The tactical battle facing Leeds United as Marcelo Bielsa prepares for resurgent Chelsea

In the latest of a series for the Yorkshire Evening Post, Jon Mackenzie - from All Stats Aren't We - takes a deeper look at Leeds United's next opponents - Chelsea.

Friday, 12th March 2021, 11:45 am

In many respects, the Frank Lampard sacking has taken some of the sting out of Leeds’ fixture with Chelsea tomorrow lunchtime.

Replaced by the German, Thomas Tuchel this version of Chelsea look quite different to the Lampard iteration.

Moving into a 3-4-3 structure, Chelsea are now very defensively solid and not quite as frenetic in attack as they were under Lampard.

Sign up to our Leeds United newsletter

The i newsletter cut through the noise

Chelsea celebrate at Stamford Bridge. Pic: Getty

But the result is much more ominous. In the 10 games since he arrived, Chelsea haven’t lost and have only dropped points in two fixtures.

Here are three aspects of Tuchel’s system to look out for tomorrow afternoon:

The dreaded 3-4-3

Leeds have had mixed success against the 3-4-3 formation this season.

Where Wolves didn’t create a huge amount of chances in a 3-4-3, neither did they concede a huge amount of chances, especially when they had a lead to sit back on.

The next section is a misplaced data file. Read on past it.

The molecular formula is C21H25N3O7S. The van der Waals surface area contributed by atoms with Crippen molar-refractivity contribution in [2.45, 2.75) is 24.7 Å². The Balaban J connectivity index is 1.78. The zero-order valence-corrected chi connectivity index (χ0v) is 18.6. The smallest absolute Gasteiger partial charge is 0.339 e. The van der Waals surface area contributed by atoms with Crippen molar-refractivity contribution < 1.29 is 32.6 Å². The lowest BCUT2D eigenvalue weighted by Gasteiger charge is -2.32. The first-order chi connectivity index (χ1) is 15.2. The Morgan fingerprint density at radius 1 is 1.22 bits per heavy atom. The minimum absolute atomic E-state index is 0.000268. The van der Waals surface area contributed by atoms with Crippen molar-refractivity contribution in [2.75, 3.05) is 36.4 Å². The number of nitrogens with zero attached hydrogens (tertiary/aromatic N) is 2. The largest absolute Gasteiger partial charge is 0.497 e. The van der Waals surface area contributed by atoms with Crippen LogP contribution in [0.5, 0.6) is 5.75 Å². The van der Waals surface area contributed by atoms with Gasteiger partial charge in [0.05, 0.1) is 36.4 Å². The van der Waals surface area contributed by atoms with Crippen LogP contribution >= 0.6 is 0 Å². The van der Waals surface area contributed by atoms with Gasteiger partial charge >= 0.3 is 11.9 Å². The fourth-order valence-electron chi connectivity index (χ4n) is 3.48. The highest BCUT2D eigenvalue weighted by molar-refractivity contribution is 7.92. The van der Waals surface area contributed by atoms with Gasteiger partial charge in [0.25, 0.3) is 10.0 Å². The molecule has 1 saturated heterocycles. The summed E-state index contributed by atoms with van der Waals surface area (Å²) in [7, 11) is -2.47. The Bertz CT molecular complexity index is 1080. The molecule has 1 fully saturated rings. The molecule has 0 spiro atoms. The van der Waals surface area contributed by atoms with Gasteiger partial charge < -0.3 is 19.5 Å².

There was the late success at Leicester which showed that Leeds can produce results against the system but the combination of a back three and a structure which lends itself to pressing in wide areas means that Leeds can struggle against the 3-4-3.

Tuchel has reinvented Chelsea in a manner eerily similar to one of his predecessors: Antonio Conte. They sit two central midfielders in front of a back three which can become a back five and have exciting attacking players who they can release quickly.

It’ll be a tough test for Leeds tomorrow.

Defence is the best form of attack

Since Thomas Tuchel came in, Chelsea’s defence has been one of the tightest in the division.

Across the nine Premier League matches during his tenure, Chelsea have conceded only 0.4 expected goals against - that means they are expected to concede fewer than one goal every two games!

Leeds fans will be worried about Chelsea’s attack—and with good reason—but it’s their defence who are the really scary prospect.

Floating 10s

When it comes to Leeds’ man-marking system, one of the most dangerous things an opposition can do is pull defenders around to create space for their team-mate to attack.

Chelsea will likely play with two narrow attacking midfielders and an out-and-out striker on Saturday with Mason Mount, Callum Hudson-Odoi, Christian Pulisic and Hakim Ziyech all options for those slots.

With Stuart Dallas and Luke Ayling tasked with keeping these “floating 10s” under wraps, it’ll be a tricky afternoon for the Leeds defence.